|For those of you who have never experienced the majestic bugle of a Bull Elk, have a listen…
The shortening of daylight will trigger the elk’s biological clock and the rut will begin. As the light decreases in the fall, glands are stimulated (by the amount of daylight which comes in through the eyes) and these glands will release hormones. The bulls first shed their velvet, their antlers are white. During the rut the antlers will darken, or become stained from dirt, mud, bark, sap, and blood, turning them to various shades of browns to almost black. The bulls will be less and less social with their summer time companions.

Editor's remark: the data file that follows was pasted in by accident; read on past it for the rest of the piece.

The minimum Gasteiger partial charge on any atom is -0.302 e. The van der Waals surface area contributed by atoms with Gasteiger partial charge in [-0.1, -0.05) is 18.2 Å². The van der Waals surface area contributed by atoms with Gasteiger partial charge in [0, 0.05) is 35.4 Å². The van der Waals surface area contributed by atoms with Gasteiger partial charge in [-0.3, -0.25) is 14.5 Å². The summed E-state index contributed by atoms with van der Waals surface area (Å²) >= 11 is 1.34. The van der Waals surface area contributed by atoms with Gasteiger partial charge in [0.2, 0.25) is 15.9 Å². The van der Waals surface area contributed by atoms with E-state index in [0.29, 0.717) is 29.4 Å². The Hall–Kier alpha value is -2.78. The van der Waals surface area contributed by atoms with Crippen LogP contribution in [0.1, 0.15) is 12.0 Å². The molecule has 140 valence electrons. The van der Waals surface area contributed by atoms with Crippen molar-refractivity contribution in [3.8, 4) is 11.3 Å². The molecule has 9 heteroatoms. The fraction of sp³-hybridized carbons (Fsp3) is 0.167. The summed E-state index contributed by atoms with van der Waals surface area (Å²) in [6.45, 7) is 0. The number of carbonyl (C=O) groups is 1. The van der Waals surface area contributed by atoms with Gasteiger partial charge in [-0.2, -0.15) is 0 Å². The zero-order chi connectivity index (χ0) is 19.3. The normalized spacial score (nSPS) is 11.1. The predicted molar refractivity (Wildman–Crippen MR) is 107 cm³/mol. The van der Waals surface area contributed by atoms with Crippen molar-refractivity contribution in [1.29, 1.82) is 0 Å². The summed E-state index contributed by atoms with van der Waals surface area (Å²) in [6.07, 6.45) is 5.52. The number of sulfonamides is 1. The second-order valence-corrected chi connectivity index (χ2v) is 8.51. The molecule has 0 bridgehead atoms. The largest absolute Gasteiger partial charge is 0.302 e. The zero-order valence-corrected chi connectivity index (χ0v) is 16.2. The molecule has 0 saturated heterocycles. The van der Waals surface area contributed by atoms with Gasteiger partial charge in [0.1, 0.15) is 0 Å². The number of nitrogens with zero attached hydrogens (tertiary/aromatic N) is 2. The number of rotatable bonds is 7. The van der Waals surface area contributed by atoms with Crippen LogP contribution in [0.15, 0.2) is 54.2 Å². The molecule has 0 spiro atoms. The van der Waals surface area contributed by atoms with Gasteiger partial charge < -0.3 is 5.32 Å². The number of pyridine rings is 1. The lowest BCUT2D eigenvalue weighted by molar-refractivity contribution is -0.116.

These bulls will seek out the cows and if they are not already taken by a larger bull, he will claim possession of them. He will chase off any smaller bulls, usually without having to fight, but with just his massive size and aggressiveness. As the height of the rut passes, the herd bulls will wander off and once again form bachelor groups. At the end of the rut, a bull will have lost roughly 100 pounds and will need to feed heavily to replace the lost stores of fat needed for the upcoming winter months.